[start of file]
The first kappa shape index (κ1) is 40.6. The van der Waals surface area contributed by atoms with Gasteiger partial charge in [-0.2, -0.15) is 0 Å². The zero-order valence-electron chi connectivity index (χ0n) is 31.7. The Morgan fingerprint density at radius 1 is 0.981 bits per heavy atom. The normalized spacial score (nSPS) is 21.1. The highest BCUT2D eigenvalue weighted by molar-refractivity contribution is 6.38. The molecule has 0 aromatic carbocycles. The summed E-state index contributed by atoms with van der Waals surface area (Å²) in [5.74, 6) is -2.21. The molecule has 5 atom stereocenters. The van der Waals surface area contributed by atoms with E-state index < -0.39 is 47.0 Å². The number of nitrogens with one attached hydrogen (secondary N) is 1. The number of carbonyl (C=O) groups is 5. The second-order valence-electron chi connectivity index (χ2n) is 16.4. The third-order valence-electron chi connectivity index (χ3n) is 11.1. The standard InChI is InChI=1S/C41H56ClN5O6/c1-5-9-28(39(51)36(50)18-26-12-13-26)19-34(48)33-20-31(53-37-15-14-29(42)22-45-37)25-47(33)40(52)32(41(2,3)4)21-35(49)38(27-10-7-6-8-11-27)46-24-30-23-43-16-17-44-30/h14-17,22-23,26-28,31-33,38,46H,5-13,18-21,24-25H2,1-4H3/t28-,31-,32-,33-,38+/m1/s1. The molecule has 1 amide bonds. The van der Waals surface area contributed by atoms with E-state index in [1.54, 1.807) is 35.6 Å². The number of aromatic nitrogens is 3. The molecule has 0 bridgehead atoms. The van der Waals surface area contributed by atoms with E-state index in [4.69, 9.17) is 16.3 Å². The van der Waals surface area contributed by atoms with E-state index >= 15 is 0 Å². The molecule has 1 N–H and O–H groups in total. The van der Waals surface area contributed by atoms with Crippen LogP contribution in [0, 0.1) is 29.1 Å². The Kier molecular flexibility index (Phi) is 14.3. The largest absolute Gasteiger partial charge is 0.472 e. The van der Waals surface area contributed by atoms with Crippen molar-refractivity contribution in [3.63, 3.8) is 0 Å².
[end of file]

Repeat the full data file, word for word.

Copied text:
The first kappa shape index (κ1) is 40.6. The van der Waals surface area contributed by atoms with Gasteiger partial charge in [-0.2, -0.15) is 0 Å². The zero-order valence-electron chi connectivity index (χ0n) is 31.7. The Morgan fingerprint density at radius 1 is 0.981 bits per heavy atom. The normalized spacial score (nSPS) is 21.1. The highest BCUT2D eigenvalue weighted by molar-refractivity contribution is 6.38. The molecule has 0 aromatic carbocycles. The summed E-state index contributed by atoms with van der Waals surface area (Å²) in [5.74, 6) is -2.21. The molecule has 5 atom stereocenters. The van der Waals surface area contributed by atoms with E-state index < -0.39 is 47.0 Å². The number of nitrogens with one attached hydrogen (secondary N) is 1. The number of carbonyl (C=O) groups is 5. The second-order valence-electron chi connectivity index (χ2n) is 16.4. The third-order valence-electron chi connectivity index (χ3n) is 11.1. The standard InChI is InChI=1S/C41H56ClN5O6/c1-5-9-28(39(51)36(50)18-26-12-13-26)19-34(48)33-20-31(53-37-15-14-29(42)22-45-37)25-47(33)40(52)32(41(2,3)4)21-35(49)38(27-10-7-6-8-11-27)46-24-30-23-43-16-17-44-30/h14-17,22-23,26-28,31-33,38,46H,5-13,18-21,24-25H2,1-4H3/t28-,31-,32-,33-,38+/m1/s1. The molecule has 1 amide bonds. The van der Waals surface area contributed by atoms with E-state index in [1.54, 1.807) is 35.6 Å². The number of aromatic nitrogens is 3. The molecule has 0 bridgehead atoms. The van der Waals surface area contributed by atoms with E-state index in [4.69, 9.17) is 16.3 Å². The van der Waals surface area contributed by atoms with E-state index >= 15 is 0 Å². The molecule has 1 N–H and O–H groups in total. The van der Waals surface area contributed by atoms with Crippen LogP contribution in [0, 0.1) is 29.1 Å². The Kier molecular flexibility index (Phi) is 14.3. The largest absolute Gasteiger partial charge is 0.472 e. The van der Waals surface area contributed by atoms with Crippen molar-refractivity contribution in [3.63, 3.8) is 0 Å².